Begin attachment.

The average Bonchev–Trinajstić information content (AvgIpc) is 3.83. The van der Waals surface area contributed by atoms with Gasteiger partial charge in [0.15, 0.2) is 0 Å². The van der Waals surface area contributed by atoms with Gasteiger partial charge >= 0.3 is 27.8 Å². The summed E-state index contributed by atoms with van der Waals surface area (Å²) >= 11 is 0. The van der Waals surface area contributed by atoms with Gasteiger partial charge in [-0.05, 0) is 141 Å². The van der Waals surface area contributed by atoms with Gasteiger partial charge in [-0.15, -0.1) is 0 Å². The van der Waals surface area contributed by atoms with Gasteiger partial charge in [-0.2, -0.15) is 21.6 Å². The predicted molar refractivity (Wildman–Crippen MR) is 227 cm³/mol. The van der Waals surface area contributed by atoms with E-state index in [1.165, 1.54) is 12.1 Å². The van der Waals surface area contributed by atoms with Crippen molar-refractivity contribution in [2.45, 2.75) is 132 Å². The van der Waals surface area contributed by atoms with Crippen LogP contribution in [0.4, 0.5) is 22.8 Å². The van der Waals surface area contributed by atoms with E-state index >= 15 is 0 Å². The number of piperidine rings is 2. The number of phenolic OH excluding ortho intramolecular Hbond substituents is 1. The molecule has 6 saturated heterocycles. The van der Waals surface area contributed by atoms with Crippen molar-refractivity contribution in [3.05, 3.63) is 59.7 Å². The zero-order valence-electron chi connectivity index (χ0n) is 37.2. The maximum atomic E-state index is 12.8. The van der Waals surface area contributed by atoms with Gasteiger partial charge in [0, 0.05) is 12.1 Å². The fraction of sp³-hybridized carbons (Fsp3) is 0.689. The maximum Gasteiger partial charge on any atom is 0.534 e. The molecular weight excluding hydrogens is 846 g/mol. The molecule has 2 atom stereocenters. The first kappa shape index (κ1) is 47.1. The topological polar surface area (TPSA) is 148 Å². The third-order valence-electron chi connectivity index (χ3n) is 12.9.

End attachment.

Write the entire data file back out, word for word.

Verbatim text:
The average Bonchev–Trinajstić information content (AvgIpc) is 3.83. The van der Waals surface area contributed by atoms with Gasteiger partial charge in [0.15, 0.2) is 0 Å². The van der Waals surface area contributed by atoms with Gasteiger partial charge >= 0.3 is 27.8 Å². The summed E-state index contributed by atoms with van der Waals surface area (Å²) >= 11 is 0. The van der Waals surface area contributed by atoms with Gasteiger partial charge in [-0.05, 0) is 141 Å². The van der Waals surface area contributed by atoms with Gasteiger partial charge in [-0.15, -0.1) is 0 Å². The van der Waals surface area contributed by atoms with Gasteiger partial charge in [-0.2, -0.15) is 21.6 Å². The predicted molar refractivity (Wildman–Crippen MR) is 227 cm³/mol. The van der Waals surface area contributed by atoms with E-state index in [1.165, 1.54) is 12.1 Å². The van der Waals surface area contributed by atoms with Crippen molar-refractivity contribution in [2.45, 2.75) is 132 Å². The van der Waals surface area contributed by atoms with Crippen LogP contribution in [0.4, 0.5) is 22.8 Å². The van der Waals surface area contributed by atoms with E-state index >= 15 is 0 Å². The number of piperidine rings is 2. The number of phenolic OH excluding ortho intramolecular Hbond substituents is 1. The molecule has 6 saturated heterocycles. The van der Waals surface area contributed by atoms with Crippen molar-refractivity contribution in [3.05, 3.63) is 59.7 Å². The zero-order valence-electron chi connectivity index (χ0n) is 37.2. The maximum atomic E-state index is 12.8. The van der Waals surface area contributed by atoms with Gasteiger partial charge in [0, 0.05) is 12.1 Å². The fraction of sp³-hybridized carbons (Fsp3) is 0.689. The maximum Gasteiger partial charge on any atom is 0.534 e. The molecular weight excluding hydrogens is 846 g/mol. The molecule has 2 atom stereocenters. The first kappa shape index (κ1) is 47.1. The topological polar surface area (TPSA) is 148 Å². The third-order valence-electron chi connectivity index (χ3n) is 12.9.